Supreme Court Denies Donald Trump's Tax Return Plea

by Wall Street Rebel - Michael London | 11/23/2022 12:11 PM
Supreme Court Denies Donald Trump's Tax Return Plea

The United States Supreme Court denied a plea by the former president to issue an injunction against the release of Mr. Trump's and some of his companies' tax returns for the preceding six years to the House Ways and Means Committee, which Democrats currently control.


After a three-year legal fight, the US Supreme Court has cleared the way to transfer former president Donald Trump's tax returns to Congress.

The judge denied Donald Trump's request to keep the Treasury Department from providing the House Ways and Means Committee with six years of tax returns for him and several of his companies.

After a three-year legal battle, the Supreme Court on Tuesday paved the way for the impending transfer of former President Donald Trump's tax returns to a congressional committee.

Trump's request for an injunction that would have barred the Treasury Department from sending six years' worth of tax returns for Trump and several of his companies to the House Ways and Means Committee, which Democrats control, was turned down by the court without any remark being made.

This was President Trump's second defeat at the hands of the Supreme Court in as many months. In October, the court declined to become involved in the legal battle over the search of Trump's Florida residence by the FBI, which uncovered secret information.

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When Trump was in office, the Treasury Department steadfastly refused to provide the documents requested in connection with the ongoing controversy about his tax returns. However, the administration of Vice President Joe Biden said that it is abundantly clear under federal law that the committee has the authority to review any taxpayer's return, including that of the president.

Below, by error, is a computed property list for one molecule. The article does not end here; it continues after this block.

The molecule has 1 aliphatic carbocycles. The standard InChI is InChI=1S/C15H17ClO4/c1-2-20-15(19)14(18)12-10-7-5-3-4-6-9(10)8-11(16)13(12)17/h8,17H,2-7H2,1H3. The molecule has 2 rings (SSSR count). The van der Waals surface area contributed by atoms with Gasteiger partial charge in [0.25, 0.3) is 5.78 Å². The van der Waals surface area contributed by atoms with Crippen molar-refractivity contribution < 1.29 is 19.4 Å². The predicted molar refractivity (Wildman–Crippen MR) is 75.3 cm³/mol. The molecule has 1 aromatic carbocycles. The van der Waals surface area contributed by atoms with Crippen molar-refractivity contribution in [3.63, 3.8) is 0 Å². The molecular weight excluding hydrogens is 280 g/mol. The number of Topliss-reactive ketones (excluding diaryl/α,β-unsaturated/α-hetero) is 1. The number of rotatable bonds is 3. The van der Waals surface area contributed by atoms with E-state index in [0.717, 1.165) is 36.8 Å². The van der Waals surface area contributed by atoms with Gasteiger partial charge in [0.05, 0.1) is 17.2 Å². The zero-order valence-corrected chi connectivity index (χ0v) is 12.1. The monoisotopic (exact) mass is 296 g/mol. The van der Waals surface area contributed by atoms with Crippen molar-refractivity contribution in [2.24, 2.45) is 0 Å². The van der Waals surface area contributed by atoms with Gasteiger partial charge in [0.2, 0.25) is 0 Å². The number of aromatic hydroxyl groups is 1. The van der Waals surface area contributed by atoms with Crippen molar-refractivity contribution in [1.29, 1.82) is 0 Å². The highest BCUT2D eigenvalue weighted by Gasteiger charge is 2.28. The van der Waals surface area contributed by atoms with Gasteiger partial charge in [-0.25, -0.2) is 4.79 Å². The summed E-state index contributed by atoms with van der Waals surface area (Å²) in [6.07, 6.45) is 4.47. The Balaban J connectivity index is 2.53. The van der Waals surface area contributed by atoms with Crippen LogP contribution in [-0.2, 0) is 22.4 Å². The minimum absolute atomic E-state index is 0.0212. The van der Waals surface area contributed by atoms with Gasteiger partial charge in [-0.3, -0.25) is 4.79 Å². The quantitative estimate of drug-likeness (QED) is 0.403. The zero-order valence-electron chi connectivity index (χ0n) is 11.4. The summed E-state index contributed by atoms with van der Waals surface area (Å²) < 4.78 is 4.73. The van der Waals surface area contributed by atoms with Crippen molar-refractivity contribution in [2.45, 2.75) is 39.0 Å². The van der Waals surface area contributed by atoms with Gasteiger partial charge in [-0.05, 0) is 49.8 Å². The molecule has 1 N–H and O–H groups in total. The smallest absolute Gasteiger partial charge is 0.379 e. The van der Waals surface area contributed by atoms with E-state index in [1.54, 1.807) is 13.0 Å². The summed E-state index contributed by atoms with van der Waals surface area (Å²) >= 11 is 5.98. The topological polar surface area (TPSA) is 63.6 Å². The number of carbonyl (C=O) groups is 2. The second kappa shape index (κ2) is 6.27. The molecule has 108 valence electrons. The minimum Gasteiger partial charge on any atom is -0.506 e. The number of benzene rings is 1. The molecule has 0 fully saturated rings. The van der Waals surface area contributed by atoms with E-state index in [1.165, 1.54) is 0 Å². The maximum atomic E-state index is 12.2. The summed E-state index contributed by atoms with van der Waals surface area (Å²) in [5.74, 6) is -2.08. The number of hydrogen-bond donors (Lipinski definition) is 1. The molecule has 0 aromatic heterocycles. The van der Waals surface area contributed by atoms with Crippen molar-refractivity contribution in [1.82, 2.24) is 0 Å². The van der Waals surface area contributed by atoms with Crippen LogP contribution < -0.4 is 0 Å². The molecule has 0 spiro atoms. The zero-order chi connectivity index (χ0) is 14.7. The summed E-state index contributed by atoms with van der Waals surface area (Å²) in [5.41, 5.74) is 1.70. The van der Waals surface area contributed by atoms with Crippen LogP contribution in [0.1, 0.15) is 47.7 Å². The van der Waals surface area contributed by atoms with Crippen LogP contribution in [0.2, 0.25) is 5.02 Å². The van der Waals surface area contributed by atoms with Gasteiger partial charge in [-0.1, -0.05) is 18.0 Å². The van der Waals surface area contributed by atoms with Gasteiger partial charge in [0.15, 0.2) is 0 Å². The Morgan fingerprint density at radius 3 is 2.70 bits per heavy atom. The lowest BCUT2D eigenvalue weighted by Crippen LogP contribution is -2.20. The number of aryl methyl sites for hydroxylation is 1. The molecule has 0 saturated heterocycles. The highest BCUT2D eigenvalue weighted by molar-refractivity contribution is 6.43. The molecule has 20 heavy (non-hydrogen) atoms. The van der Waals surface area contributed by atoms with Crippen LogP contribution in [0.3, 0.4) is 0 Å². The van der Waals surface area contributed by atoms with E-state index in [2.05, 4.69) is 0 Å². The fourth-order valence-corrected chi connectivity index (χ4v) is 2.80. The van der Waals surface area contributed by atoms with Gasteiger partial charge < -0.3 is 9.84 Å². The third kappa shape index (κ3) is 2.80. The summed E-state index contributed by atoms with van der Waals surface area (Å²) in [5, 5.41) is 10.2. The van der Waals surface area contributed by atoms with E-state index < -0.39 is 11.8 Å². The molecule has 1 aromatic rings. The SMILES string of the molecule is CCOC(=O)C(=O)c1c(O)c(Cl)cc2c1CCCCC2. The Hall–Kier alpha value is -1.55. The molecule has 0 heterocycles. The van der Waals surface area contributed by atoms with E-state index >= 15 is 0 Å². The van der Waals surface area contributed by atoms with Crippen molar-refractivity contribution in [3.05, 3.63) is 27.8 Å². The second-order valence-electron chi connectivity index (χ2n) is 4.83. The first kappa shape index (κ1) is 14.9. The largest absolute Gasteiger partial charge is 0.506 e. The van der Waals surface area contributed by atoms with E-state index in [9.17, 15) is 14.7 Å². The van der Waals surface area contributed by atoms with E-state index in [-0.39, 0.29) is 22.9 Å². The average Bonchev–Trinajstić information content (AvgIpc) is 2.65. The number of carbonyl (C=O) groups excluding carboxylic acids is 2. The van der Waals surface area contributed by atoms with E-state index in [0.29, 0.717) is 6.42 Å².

The lower courts agreed with, the higher courts that the committee had extensive jurisdiction to seek tax returns, and they rejected Trump's assertions that the committee was overstepping its bounds and simply wanted the records so that they could be made public.

The temporary halt was imposed on November 1 by Chief Justice John Roberts to give the court time to consider the legal difficulties highlighted by Trump's attorneys and the counterarguments that the administration and the House of Representatives presented.

A little more than three weeks later, the court removed the injunction that Roberts had issued, and there were no notable dissents.

A request for comment from the Trump campaign was not immediately met with a response from the campaign.

The House of Representatives argued that if an injunction was issued blocking the Internal Revenue Service from releasing the tax returns, legislators would have "little or no time to accomplish their legislative job during this Congress, which is swiftly nearing its close."

If President Trump had convinced the highest court in the land to step in, he would have had the opportunity to run out the clock on the committee before the Republicans took control of the House in January. If that point had not fixed the problem, there is a very good chance that they would have abandoned the request for the documents.

As part of an investigation into the Internal Revenue Service's audit program and tax law compliance by the former president, the House Ways and Means panel and its chairman, Democrat Richard Neal of Massachusetts, made the initial request for Trump's tax returns in 2019. This request was created as part of an investigation. According to a provision in a federal statute, the Internal Revenue Service "must provide" the tax returns of any taxpayer upon request from a select group of legislators.

During the time of the Trump administration, the Justice Department supported a decision made by Steven Mnuchin, serving as Treasury Secretary at the time, to withhold the tax returns from Congress. Mnuchin contended that he was within his rights to withhold the information because he had determined that the Democrats' request for them was motivated by political concerns. The result was a lawsuit.

The committee resubmitted the request when Joe Biden was elected president. This time, they asked for Trump's tax returns and additional information from 2015 through 2020. The White House took the stance that the request was legitimate and that the Treasury Department did not have any other option except to comply with the request. After then, Trump went to court to try to stop the transfer from happening.

As part of a criminal investigation, Cyrus Vance Jr., who was serving as the District Attorney of Manhattan at the time, received copies of Donald Trump's personal and corporate tax records. The Supreme Court also rejected this notion that Trump had extensive immunity as president once it was brought up in that case and heard there.

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                       Trump Tax Bombshell: Tax Returns Going To Congress

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